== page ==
Pubdate: Sun, 02 Aug 2015
Source: Lethbridge Herald (CN AB)
Copyright: 2015 The Lethbridge Herald
Author: Morgan Lowrie
Page: A2


Health Minister Rona Ambrose ordered a crackdown on groups that 
illegally advertise marijuana and restated the Conservative party's 
pledge to keep storefront dispensaries illegal Saturday on the eve of 
the expected launch of a federal election campaign.

"Today I directed Health Canada to create a task force to crack down 
on illegal marijuana advertising," Ambrose said in a statement.

"This task force will ensure that those who engage in such illegal 
activities are stopped, and should these illegal activities continue, 
promptly referred to law enforcement."

Health Canada issued a statement saying it will begin actively 
monitoring marijuana advertising instead of acting mostly on the 
basis of complaints.

Under current law, only regulated parties such as licenced producers 
are allowed to advertise basic, non-promotional information.

Ambrose's pre-campaign statement made multiple references to Liberal 
Leader Justin Trudeau and described his stance on marijuana as "irresponsible."

"While Justin Trudeau wants to legalize marijuana making it easier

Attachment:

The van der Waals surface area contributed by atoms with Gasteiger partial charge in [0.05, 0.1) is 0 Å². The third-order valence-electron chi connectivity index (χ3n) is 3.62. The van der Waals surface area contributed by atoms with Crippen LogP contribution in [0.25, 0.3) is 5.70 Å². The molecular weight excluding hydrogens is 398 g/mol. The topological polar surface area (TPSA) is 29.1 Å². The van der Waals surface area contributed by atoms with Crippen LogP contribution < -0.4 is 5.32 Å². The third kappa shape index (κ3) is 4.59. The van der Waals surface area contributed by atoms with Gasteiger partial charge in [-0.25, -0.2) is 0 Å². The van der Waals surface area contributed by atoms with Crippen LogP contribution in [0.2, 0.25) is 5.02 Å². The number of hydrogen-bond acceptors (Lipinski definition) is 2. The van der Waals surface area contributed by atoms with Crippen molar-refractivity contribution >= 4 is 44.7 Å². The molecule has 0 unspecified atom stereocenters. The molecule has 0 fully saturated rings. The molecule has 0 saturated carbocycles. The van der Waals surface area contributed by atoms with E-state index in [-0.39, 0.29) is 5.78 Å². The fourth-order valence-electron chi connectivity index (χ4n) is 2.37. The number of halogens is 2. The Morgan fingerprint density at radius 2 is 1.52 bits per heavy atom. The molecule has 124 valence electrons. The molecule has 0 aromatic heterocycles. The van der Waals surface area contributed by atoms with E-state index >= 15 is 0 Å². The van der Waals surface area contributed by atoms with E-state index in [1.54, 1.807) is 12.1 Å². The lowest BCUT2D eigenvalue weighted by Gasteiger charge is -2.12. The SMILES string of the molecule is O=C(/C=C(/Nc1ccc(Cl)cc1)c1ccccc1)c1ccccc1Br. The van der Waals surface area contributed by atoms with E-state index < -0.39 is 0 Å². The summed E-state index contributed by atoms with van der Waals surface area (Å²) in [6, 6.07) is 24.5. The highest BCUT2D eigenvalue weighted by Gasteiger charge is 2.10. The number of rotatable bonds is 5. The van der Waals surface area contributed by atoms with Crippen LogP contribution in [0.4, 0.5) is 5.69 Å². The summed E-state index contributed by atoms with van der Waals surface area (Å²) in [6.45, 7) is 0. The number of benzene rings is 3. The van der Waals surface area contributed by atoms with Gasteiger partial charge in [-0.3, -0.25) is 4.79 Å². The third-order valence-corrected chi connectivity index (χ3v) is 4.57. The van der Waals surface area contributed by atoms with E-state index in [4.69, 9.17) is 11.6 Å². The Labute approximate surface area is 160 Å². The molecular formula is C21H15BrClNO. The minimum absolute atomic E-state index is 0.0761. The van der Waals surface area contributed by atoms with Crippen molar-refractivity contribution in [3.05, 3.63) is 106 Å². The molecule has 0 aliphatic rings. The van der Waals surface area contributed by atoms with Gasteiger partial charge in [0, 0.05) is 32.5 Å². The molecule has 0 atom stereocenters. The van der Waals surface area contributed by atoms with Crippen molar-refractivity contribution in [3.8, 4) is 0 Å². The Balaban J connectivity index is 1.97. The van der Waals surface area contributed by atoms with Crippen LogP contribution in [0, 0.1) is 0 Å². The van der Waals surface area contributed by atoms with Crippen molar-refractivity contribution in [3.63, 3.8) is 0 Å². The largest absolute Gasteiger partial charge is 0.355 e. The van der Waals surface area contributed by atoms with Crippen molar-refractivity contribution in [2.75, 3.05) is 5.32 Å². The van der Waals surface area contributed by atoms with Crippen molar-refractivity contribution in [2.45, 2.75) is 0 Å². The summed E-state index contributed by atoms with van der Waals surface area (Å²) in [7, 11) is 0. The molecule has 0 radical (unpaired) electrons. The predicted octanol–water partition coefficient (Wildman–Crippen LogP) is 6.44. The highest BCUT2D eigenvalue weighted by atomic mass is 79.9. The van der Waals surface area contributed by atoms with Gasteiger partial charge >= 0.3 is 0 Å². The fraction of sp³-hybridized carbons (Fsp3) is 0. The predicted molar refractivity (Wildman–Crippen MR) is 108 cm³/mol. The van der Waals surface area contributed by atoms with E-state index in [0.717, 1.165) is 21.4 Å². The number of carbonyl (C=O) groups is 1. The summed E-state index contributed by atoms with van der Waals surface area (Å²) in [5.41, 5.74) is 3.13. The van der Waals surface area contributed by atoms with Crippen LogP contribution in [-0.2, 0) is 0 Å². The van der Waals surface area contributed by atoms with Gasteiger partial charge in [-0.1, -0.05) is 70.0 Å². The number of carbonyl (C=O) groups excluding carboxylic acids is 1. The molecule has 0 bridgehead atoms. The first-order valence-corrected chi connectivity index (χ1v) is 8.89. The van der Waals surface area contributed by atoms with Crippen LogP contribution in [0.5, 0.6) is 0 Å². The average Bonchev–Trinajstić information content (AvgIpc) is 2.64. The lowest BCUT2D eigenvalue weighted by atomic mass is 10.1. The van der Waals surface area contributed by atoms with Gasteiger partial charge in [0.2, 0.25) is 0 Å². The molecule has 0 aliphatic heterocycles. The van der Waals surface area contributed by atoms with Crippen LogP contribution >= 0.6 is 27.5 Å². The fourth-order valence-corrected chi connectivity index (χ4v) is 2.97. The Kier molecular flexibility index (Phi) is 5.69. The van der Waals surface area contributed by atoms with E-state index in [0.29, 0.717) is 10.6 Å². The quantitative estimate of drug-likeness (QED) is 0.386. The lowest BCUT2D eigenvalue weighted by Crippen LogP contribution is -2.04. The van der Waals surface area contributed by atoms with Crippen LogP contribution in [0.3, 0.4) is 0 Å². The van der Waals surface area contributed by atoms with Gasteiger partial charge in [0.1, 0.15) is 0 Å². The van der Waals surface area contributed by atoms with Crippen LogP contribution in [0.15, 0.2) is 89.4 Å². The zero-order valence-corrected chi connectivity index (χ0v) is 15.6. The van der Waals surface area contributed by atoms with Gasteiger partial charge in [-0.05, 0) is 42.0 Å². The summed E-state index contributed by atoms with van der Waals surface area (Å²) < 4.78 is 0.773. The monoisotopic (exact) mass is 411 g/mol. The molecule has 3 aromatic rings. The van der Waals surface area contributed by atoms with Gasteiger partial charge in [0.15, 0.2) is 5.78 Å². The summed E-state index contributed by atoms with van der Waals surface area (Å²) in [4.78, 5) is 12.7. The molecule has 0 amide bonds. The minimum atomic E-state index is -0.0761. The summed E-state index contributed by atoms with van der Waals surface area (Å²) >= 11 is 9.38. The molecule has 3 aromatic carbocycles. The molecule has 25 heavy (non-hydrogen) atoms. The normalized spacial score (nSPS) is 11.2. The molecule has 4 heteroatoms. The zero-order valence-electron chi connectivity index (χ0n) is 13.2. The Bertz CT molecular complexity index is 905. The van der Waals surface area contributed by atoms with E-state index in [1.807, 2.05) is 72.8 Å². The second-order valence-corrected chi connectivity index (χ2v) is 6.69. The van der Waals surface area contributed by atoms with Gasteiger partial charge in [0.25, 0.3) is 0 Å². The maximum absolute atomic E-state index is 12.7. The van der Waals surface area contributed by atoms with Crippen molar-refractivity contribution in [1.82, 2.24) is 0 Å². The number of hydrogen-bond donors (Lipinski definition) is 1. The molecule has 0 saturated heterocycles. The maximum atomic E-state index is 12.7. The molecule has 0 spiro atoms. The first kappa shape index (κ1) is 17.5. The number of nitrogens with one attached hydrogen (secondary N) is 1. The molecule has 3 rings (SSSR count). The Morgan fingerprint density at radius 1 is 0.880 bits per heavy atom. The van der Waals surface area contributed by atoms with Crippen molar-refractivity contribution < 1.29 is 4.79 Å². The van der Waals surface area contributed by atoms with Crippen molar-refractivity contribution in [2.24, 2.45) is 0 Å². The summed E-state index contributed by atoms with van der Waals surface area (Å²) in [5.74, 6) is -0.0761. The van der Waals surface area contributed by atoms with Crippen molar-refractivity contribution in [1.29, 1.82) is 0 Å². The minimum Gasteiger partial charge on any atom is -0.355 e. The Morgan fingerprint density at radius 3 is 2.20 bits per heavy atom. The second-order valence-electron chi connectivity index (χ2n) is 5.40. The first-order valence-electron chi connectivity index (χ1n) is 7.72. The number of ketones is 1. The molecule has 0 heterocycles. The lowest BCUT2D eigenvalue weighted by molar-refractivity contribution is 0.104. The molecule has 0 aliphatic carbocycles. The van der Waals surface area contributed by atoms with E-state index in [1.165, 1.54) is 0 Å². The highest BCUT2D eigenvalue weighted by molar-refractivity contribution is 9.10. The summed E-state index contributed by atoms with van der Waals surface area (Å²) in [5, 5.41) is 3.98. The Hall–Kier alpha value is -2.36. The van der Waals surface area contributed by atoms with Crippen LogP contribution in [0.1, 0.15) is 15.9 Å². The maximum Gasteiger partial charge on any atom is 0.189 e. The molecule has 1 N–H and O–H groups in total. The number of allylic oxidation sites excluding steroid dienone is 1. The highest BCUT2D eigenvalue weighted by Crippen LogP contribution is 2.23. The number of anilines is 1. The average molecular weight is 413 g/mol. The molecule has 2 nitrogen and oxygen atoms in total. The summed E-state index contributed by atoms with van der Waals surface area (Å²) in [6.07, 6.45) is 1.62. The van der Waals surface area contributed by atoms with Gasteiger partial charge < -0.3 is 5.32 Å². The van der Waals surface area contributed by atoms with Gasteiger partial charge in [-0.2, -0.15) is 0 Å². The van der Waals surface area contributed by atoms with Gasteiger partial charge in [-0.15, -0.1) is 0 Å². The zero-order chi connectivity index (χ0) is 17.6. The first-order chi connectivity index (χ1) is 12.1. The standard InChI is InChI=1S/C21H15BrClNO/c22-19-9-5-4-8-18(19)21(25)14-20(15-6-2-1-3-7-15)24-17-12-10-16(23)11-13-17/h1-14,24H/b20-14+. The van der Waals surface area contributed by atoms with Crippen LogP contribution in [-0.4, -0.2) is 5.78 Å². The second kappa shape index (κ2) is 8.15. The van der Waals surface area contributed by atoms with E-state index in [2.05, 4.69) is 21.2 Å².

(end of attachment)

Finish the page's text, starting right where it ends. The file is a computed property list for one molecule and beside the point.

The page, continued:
for youth to buy and smoke, this Conservative Government does not 
support making access to illegal drugs easier," she said.

Although medical marijuana can be legally obtained with a 
prescription, the Conservative government has made no secret of the 
fact that it disapproves.

"The Government of Canada does not endorse the use of marijuana, but 
the courts have required reasonable access to a legal source of 
marijuana when authorized by a healthcare practitioner," Health 
Canada's statement read.

Ambrose has been especially vocal on the issue, saying marijuana has 
not been proven safe nor effective as a medicine.

She rebuked the City of Vancouver in June for its decision to 
regulate the dozens of marijuana dispensaries that have flourished 
despite laws preventing pot from being sold online or in storefronts.

Ambrose said she ordered a more proactive approach to enforcing the 
advertising rules due to the rise of such dispensaries in cities across Canada.

"Dispensaries, whether they are online or a store-front, are illegal 
and they should not be allowed to advertise these illegal services," she wrote.

Marijuana advocate Jodie Emery said the government's opposition to 
advertising marijuana was based on "an ideological . . . rather than 
a scientifically health-based approach."

She said the strict ban on advertising did a disservice to Canadians 
who wish to inform themselves.

"Many patients, especially seniors in Canada's aging population need 
information about marijuana and medical marijuana," she told The 
Canadian Press.

"It prevents the ability of Canadians to get information that they 
are interested in and require."
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MAP posted-by: Jay Bergstrom